Although the term FinTech has been a recent addition to our vocabulary, financial technology itself has been in use by both consumers and institutions for decades. From the first credit cards of the 1950s to the formation of the first e-commerce platforms in the 1990s, financial technology has served to make the movement of money a lot easier.
Just as technology is becoming more personalised and more consumer-focused, so too is FinTech—in more ways than you may realise. Here are a few examples of how FinTech has bridged the gap between you and your money.
Fast Finance Is At Your Fingertips
FinTech has been a part of your personal finance ever since you opened your first bank account, or got your first credit card, or made your first purchase online. Everything from the loan you purchased online, to your eWallet and banking app to the EMV chip technology that makes your card transactions safer is a sign of how FinTech has impacted your finances. Allowing you to conduct every aspect of your money management online, from money transfers to inter-currency payments to filing tax returns, and making the services available 24/7, FinTech has eliminated a lot of the bureaucratic legwork. What was earlier tedious and difficult to conduct without the, often expensive, services of an agent or accountant, has now become more convenient and affordable. Cutting down overhead costs has helped and will continue to help strengthen institutions and customer satisfaction in the long run.
Penetrating Traditional Models Of Banking And Finance
While most FinTech companies are customer-centric, offering everything from digital wallets to financial literacy tools, traditional banks are also turning to FinTech so as to ensure their services are up to date with modern requirements. With more traditional institutions turning their focus to mobile banking applications, FinTech has become more far-reaching. It has affected how urban and rural Indians conduct their day to day banking transactions on their mobile phones. With budgeting apps reading how much you’ve spent via your bank’s SMS and other modes like mobile payments banks, you can now budget your expenses like a pro.
Bridging The Gaps In Old School Finance
Another unique benefit of FinTech is that it has allowed small companies to plug the holes that larger financial institutions had left behind. New players in the loan market are a lot more likely to take on customers with no prior credit history, for example, thanks to advances in financial technology that make credit ratings redundant. Peer-to-peer marketplaces and business-to-business solutions also streamline the operational and transactional processes, making money move faster and more efficiently. While it may seem like the FinTech disruption is breaking down the tradition of big banks, the truth is that old and new financial institutions are entering a collaborative partnership, where one benefits from, and advances, the other. You can now get loans and credit cards easily, quickly, and effortlessly thanks to FinTech.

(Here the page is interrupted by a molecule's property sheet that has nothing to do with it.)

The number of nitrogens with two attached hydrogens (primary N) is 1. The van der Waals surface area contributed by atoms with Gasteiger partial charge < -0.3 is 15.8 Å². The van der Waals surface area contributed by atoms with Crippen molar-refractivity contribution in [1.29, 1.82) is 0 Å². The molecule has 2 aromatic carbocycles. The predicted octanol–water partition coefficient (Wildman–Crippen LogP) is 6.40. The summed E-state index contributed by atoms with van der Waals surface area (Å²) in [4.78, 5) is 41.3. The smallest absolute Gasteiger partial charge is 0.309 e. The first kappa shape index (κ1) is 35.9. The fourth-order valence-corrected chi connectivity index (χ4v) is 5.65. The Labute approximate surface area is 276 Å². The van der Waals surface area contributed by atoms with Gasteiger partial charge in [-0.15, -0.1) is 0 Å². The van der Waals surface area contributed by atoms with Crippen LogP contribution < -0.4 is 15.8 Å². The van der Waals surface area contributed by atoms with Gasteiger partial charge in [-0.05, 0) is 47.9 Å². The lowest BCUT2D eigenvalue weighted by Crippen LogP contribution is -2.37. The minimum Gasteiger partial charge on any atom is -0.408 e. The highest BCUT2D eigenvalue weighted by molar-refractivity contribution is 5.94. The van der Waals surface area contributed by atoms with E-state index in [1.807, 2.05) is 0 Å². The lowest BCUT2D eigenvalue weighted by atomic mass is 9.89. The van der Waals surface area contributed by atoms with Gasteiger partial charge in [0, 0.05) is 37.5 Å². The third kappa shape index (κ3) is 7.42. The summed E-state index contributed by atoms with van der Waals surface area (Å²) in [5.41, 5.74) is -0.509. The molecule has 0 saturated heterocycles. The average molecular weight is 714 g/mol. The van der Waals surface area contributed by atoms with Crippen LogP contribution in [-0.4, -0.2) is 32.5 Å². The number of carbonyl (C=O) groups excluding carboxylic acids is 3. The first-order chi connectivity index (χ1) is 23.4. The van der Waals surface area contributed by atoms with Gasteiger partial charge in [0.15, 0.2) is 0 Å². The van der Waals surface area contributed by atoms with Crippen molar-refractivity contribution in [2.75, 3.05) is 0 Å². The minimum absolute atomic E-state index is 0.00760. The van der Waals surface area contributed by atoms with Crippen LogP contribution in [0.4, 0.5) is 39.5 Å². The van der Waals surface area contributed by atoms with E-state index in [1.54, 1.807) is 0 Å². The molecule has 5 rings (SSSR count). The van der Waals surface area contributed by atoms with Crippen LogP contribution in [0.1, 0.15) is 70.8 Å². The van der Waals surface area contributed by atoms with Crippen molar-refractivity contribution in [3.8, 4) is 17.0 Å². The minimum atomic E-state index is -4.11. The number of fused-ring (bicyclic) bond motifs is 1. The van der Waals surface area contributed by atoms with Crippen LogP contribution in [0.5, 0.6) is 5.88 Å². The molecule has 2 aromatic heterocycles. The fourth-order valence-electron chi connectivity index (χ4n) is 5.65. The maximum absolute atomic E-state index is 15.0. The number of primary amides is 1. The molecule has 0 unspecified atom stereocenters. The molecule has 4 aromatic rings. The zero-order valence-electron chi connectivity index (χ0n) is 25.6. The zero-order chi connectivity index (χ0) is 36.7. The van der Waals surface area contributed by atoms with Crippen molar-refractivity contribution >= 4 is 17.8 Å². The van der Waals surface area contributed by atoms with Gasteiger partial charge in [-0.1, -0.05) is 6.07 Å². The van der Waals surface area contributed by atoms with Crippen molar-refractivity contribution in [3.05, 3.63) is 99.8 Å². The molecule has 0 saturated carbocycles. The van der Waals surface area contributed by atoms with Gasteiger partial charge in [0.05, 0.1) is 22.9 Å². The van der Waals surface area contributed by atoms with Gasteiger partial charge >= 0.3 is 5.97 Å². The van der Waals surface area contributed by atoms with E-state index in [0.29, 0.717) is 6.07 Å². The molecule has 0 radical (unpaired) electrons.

The Future May Be Cardless… But Not Cashless
While it may seem counter-intuitive that cash is here to stay while debit and credit cards will soon become redundant, bear in mind that for many consumers, cash is still the most personalised, unfettered and string-free means of finance. So, while we may not be swiping cards in the near future, we will still be dependent on ATMs—at least, a futuristic version. Many financial institutions have already started experimenting with eATMs that can be accessed through mobile phones. It is likely that soon, even mobile phones won’t be required and all financial transactions can be conducted via a simple retina scan or that all ATM and banking services will be integrated via Artificial Intelligence. While these changes may seem far-fetched, they’re closer than you think!
Whatever the future holds, one thing is clear: FinTech has always been around, and is definitely here to stay. It is important to know the various benefits and drawbacks of the financial technology you use today, so as to ensure you’re not at risk of fraud; however, with a healthy appetite for experimentation, you could use FinTech to make your personal finance management a whole lot stronger.